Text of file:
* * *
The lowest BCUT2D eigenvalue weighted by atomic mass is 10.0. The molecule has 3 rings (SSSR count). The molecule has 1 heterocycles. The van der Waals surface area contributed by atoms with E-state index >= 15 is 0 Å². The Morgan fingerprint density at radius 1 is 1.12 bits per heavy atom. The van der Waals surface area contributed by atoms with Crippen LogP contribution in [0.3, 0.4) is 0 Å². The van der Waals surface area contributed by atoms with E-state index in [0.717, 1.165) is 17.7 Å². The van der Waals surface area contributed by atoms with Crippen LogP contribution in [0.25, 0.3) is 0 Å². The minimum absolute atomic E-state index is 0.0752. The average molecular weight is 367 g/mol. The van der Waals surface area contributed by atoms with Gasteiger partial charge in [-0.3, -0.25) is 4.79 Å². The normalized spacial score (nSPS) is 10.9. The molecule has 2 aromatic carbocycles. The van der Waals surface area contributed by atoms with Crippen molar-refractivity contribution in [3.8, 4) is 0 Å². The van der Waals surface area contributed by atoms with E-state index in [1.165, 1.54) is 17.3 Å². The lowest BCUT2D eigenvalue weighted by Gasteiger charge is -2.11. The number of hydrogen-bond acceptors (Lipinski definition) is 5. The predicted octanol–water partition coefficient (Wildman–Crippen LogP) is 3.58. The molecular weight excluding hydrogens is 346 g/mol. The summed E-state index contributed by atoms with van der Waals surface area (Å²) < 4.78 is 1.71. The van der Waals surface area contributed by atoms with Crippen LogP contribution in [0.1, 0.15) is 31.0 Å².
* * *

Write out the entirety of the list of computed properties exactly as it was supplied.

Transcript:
The lowest BCUT2D eigenvalue weighted by atomic mass is 10.0. The molecule has 3 rings (SSSR count). The molecule has 1 heterocycles. The van der Waals surface area contributed by atoms with E-state index >= 15 is 0 Å². The Morgan fingerprint density at radius 1 is 1.12 bits per heavy atom. The van der Waals surface area contributed by atoms with Crippen LogP contribution in [0.3, 0.4) is 0 Å². The van der Waals surface area contributed by atoms with E-state index in [0.717, 1.165) is 17.7 Å². The van der Waals surface area contributed by atoms with Crippen LogP contribution in [0.25, 0.3) is 0 Å². The minimum absolute atomic E-state index is 0.0752. The average molecular weight is 367 g/mol. The van der Waals surface area contributed by atoms with Gasteiger partial charge in [-0.3, -0.25) is 4.79 Å². The normalized spacial score (nSPS) is 10.9. The molecule has 2 aromatic carbocycles. The van der Waals surface area contributed by atoms with Crippen molar-refractivity contribution in [3.8, 4) is 0 Å². The van der Waals surface area contributed by atoms with E-state index in [1.165, 1.54) is 17.3 Å². The lowest BCUT2D eigenvalue weighted by Gasteiger charge is -2.11. The number of hydrogen-bond acceptors (Lipinski definition) is 5. The predicted octanol–water partition coefficient (Wildman–Crippen LogP) is 3.58. The molecular weight excluding hydrogens is 346 g/mol. The summed E-state index contributed by atoms with van der Waals surface area (Å²) < 4.78 is 1.71. The van der Waals surface area contributed by atoms with Crippen LogP contribution in [0.1, 0.15) is 31.0 Å².